Though snow days may evoke carefree sentiments for students with canceled classes, these days are not free perks. Whether classes are canceled or not, winter weather requires additional planning, funding and shifting of resources all around.
Last week’s “Snowpocalypse” likely cost Northern Arizona University at least $100,000 for snow removal efforts alone, in addition to normal operating costs for services needed by the 10,000 on-campus residents.
The storm brought 40.8 inches of snow from Wednesday night through Friday, resulting in closures throughout Flagstaff, including of the NAU campus on Thursday and Friday.
Although the exact costs of the storm to the university are yet to be finalized, Steve Vedral, interim associate vice president for Facility Services, said clearing the 88 total pathways around campus is a costly, complex endeavor.
Unfortunately, a specific budget for these services does not yet exist, though Vedral said his team is working to see if it is a possibility.
“Snow events slowly eat away at our budget. There’s no additional monies added to the budget to deal with this. If there’s a lot of snow, we have that much less to spend on maintenance and deferred maintenance of these buildings,” he said.
Vedral said about 100 employees, including groundskeepers and trade workers in areas like plumbing, electricity and general maintenance, reported to work throughout the storm. These employees are considered “essential” and are therefore unexcused from work on days with inclement weather.
In addition, the campus utilized Snow Jacks, a group of student workers who earn about $12 an hour to be on call during snowstorms. Vedral said there are 45 total Snow Jacks, but only about 12 are able to help at any given time.
Employees worked anywhere from 10 to 15 hours during the storm, accumulating tens of thousands of dollars of overtime. On Thursday, crews worked continuously from 12 a.m. to 10 p.m. to remove the snow while it accumulated, Vedral said.
Although NAU owns its own snow removal machinery, fuel and continued maintenance are also costly.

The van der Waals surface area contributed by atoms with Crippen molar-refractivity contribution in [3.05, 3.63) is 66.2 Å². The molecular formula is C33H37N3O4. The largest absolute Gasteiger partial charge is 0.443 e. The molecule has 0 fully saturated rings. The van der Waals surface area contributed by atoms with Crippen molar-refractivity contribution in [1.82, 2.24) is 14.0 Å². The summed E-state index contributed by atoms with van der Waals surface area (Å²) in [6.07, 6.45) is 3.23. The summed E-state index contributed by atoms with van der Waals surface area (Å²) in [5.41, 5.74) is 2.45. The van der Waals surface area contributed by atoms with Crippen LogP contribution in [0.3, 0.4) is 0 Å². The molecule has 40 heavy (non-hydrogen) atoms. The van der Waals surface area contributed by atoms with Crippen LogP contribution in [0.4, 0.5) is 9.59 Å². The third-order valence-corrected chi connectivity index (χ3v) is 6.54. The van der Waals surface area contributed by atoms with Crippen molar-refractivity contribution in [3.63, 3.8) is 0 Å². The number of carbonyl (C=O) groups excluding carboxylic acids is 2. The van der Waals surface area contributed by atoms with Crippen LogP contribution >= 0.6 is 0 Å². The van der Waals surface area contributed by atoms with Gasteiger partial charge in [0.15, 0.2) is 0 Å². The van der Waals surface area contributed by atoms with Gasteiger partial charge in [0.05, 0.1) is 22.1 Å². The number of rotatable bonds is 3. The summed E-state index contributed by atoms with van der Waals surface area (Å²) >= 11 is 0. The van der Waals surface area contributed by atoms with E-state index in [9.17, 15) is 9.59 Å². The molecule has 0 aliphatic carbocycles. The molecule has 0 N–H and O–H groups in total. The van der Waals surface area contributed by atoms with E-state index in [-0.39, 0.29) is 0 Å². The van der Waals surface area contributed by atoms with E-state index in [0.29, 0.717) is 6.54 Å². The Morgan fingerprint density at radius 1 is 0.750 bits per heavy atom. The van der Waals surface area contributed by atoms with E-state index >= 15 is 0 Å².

The Ice Slicer alone, which drops a natural mineral mixture to melt ice, costs about $6,500 per load. Heavy storms can require up to six of these loads.
Snow removal on campus also requires approximately 60 new snow shovels each year.
Although various other facilities remained operating during the storm, they did not experience the same strain on their budgets, operating like any other day of the school year.
Some services like the Health and Learning Center operated on a modified schedule during last week’s closures, while others including health and dining and Cline Library retained their regular schedules, with noticeable differences in staffing.
Ben Hartley, director of Campus Dining, said of the nearly 400 campus dining employees who usually work each day, 230 worked on Thursday and 199 worked on Friday.
Instead of straining the budget, the lack of employees for campus dining totaled 400 fewer hours of labor than the same week last year, allowing the department to thank those who were able to work.
“Typically, we pay just regular wages unless it costs people to have overtime but in this particular case, because of the severity of the storm, we decided to put a little bonus money on each person’s check just to say thank you for making that extra effort.”
This thank you totaled about $12,000.
The 28 different on-campus food outlets are opened by priority, with workers moved from unopened locations (like Jamba Juice on a cold day) to the opened locations. The two all-you-care-to-eat resident dining operations, the Hot Spot and the DüB Dining District, open first, followed by other dining locations closest to student residences.
Campus dining also had to increase its order of essential food items like meat, produce and dairy early last week to be able to offer its normal menus during the storm.
According to university’s snow policy, NAU determines closures through coordination with the city of Flagstaff, NAIPTA buses, Coconino County, Flagstaff Unified School District, Coconino Community College and the National Weather Service. It also takes into account campus events like speakers, concerts and athletic events, which cannot always be canceled.
Faculty and non-essential employees are paid for the unexpected time off just as they would be on a regular work day. Those required to work receive paid time off equal to the time they work during the closure.
Snow removal is a costly effort for NAU; however, it is essential to the safety of campus residents and visitors on any winter day.
“Our ultimate goal is to keep the school open for education, so we really are very careful on whether we close or delay classes, even though it may cause people some consternation, we do take safety very seriously,” Vedral said.